Busy bees without the honey payout? The significant stress of college students


Rayna Schraeder, Writer

College is an exciting, thrilling time for many individuals. New experiences, new people, and a completely different way of life. However, college is extremely stressful, and it is taking a toll on students. Between academics, internships, sports, extra-curricular, and trying to hold down a job, college students are under great pressure to perform despite trying to juggle the ins and outs of everyday life. According to the American Psychological Association, over 45 percent of college students throughout the nation report being under constant stress due to the demanding responsibilities that college brings.

Hannah Buntrock, a senior majoring in communication and minoring in marketing expresses her concern about the pressure that many students feel throughout their years in college.

“I believe that college students have a lot of pressure put on them. In between having a part-time job, getting good grades, extra-curriculars, and internships, it can be hard not to feel stressed all the time. I feel like we are not taught proper self-care when it comes to anxiety and being worried about responsibilities all the time. We need someone to tell us that it’s okay; that we will be okay.”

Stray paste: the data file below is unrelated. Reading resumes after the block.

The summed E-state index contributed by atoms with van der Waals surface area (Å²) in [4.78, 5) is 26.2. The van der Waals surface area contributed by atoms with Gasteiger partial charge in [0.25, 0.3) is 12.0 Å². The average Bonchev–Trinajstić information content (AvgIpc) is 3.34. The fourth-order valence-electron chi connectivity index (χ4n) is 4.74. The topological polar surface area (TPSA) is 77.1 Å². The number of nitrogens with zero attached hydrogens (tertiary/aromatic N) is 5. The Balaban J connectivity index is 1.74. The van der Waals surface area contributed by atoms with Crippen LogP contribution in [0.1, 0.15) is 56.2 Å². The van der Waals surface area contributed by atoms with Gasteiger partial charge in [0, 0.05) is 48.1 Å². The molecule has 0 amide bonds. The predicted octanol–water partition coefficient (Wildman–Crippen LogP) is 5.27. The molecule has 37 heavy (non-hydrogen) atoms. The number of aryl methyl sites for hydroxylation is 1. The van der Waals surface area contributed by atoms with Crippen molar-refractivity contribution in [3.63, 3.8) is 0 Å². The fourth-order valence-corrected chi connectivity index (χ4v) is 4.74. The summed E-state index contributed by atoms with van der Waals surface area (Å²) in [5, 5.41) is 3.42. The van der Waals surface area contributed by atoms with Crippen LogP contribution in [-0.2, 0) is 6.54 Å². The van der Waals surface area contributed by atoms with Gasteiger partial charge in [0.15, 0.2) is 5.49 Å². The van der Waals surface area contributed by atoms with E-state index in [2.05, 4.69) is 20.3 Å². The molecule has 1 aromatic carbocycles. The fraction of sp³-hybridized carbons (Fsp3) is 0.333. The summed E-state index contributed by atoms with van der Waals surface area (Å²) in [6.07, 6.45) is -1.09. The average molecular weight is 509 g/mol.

Like Hannah, many students at Marian University feel as if the stress is constant. The most important question may be; how does a student cope with stress? Fortunately, Marian has an on-campus counseling service that provides a wide range of services including individual and group counseling, crisis intervention, consultations, educational programs, and referrals to off campus resources in the Fond du Lac area.

While counseling may not be everyone’s cup of tea, there are a few things that students can do to reduce stress and take care of themselves. One thing students can do is directly confront the stressor, and see what changes need to be made. For example, do you have an overly busy schedule? Take the time to see what can be rearranged to free up some time. Don’t be afraid to say no to events in order to take some time for yourself. Set aside time to read a good book while enjoying a cup of coffee at Sammy’s or attend a sporting event on campus with some friends. More importantly, reach out to others for help and support. Don’t be afraid to reach out to loved ones, professors, or someone you trust to help unwind and talk through what might be weighing you down.